Slavery in Libya
The mention of Libya is reminiscent of Muammar Gaddafi. Gaddafi was a well-known leader in Africa and beyond, until his ousting in 2011. Under Gaddafi, Libya was a thriving and peaceful economy. The county has the largest oil reserves in Africa, and this is what bankrolled its enviable economy for many years, Libya was once home to many African immigrants as Gaddafi had an open door policy with African countries. Matters took a turn for the worse in the proverbial Promised Land when Gaddafi was overthrown by the United States in 2012, plunging it into chaos (Hove 273). Today, the slave trade thrives in Libya fuelled by lawlessness, poverty, illiteracy, and desperation of people from all over Africa seeking to travel to Europe in search of a better life.
The first reason as to why the slave trade is flourishing in Libya is political reasons. The political situation in Libya can be blamed on the interference of the United States in the affairs of the country. Gaddafi was labeled a terrorist sympathizer who had to be eliminated at all costs, leaving no regards for the land he had led for a long time. For many years, Libya enjoyed peace and prosperity under Gaddafi (Hove 277). When his reign came to a sudden end, there was no comprehensive plan on who would take over from him. The country was plunged into lawlessness, and everyone could do as they pleased. There is no one to defend the human rights of the poor and the powerless people in Libya. The slave traders have taken advantage of the state of anarchy in the country to prey upon the defenseless people. There is no government in place that would be entrusted with protecting human rights and the rights of its citizens. Slaves have no one to turn to; they are left to suffer and die in the hands of slave traders.
People are fleeing from conflict in war-torn regions of Africa. Many African counties face unique challenges such as war, famine, and political instability. In the example of Sudan, civil war has been going on for many years with no end in sight (Randall & Donald). Other countries have also faced famine and drought which has resulted in a severe lack of food. People flee their homes to search for food and other necessities. In other counties, ousting of political leaders has thrown the country into war and disorder, and the only hope is to run away. In such a state, people would like to flee to any other part of the world to save their lives and the lives of their loved ones. Libya is usually an attractive destination because it is the gateway to Europe where these people believe they will find a better life (Toaldo). Such people would rather leave the hell they have faced at home with hope o a better land. These people running from various challenges and calamities end up as vulnerable targets for the slave trade.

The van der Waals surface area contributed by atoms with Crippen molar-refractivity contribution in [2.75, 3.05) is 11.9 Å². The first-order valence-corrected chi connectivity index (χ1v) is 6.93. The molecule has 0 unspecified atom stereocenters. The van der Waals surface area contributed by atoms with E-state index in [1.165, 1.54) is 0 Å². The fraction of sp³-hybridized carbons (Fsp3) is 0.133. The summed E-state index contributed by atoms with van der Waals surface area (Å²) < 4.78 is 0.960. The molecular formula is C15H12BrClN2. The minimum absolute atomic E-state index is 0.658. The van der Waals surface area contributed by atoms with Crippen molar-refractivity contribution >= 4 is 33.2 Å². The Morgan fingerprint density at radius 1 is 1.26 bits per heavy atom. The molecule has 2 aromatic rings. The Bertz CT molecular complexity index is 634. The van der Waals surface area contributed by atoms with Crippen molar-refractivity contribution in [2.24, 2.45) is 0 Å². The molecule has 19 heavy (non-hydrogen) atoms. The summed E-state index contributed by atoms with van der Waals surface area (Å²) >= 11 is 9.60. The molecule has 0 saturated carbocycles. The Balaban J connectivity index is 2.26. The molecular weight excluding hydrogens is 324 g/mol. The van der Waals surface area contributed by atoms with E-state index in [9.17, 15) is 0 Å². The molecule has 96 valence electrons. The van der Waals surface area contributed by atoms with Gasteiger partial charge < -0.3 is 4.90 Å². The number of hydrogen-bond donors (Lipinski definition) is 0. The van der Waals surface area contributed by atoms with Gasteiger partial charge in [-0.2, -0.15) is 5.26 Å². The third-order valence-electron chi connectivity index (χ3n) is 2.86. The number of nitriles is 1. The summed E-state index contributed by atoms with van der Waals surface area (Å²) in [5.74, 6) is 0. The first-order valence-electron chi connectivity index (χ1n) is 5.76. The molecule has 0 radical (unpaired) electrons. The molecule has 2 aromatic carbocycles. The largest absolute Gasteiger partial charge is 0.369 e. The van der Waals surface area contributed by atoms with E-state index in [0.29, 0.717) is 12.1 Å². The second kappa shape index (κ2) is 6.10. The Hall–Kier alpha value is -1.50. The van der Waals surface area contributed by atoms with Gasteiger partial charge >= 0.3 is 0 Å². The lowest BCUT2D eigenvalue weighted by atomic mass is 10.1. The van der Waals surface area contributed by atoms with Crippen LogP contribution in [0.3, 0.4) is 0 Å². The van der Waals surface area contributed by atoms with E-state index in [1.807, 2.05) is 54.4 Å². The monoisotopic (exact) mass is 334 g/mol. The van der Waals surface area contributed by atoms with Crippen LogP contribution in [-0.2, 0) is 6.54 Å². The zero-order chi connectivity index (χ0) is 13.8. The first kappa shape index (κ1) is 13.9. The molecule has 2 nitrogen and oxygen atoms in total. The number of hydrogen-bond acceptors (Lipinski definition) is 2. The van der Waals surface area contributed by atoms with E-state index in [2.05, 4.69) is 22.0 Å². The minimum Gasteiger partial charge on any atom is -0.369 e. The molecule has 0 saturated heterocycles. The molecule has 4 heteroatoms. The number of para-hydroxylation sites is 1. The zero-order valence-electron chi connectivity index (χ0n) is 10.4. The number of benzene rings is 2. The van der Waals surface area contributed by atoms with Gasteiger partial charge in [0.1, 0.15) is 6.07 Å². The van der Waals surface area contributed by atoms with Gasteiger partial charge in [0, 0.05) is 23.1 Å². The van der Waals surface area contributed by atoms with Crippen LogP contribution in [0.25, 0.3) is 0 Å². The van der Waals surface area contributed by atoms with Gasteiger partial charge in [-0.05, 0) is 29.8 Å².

Economic reasons are mainly to blame for the slave trade in Libya. The country was rich in oil, but production of crude oil reduced significantly. Many of the basic needs such as education and healthcare used to be provided for free under Gaddafi’s regime (Hove 281). After he was dethroned, the country had no economic order and poverty became the order of the day. Everyone has to struggle to find a way to support themselves and their families. Slave trade earns money for the traders. The slave traders capture slaves desperate to get to Europe and then sell them in exchange for cash (Clark & Poucki). Many of these slaves are sold and resold by many people and the traders at every stage get a lot of money. Slavery causes a lot of pain and suffering to many people including the slaves themselves and their families (Kela). It is doubtless that the slave traders take advantage of the vulnerability of the slaves to make money for themselves. Perhaps the traders cannot find any other gainful employment or business given the economic state of the country and the, therefore, resort to slave trade.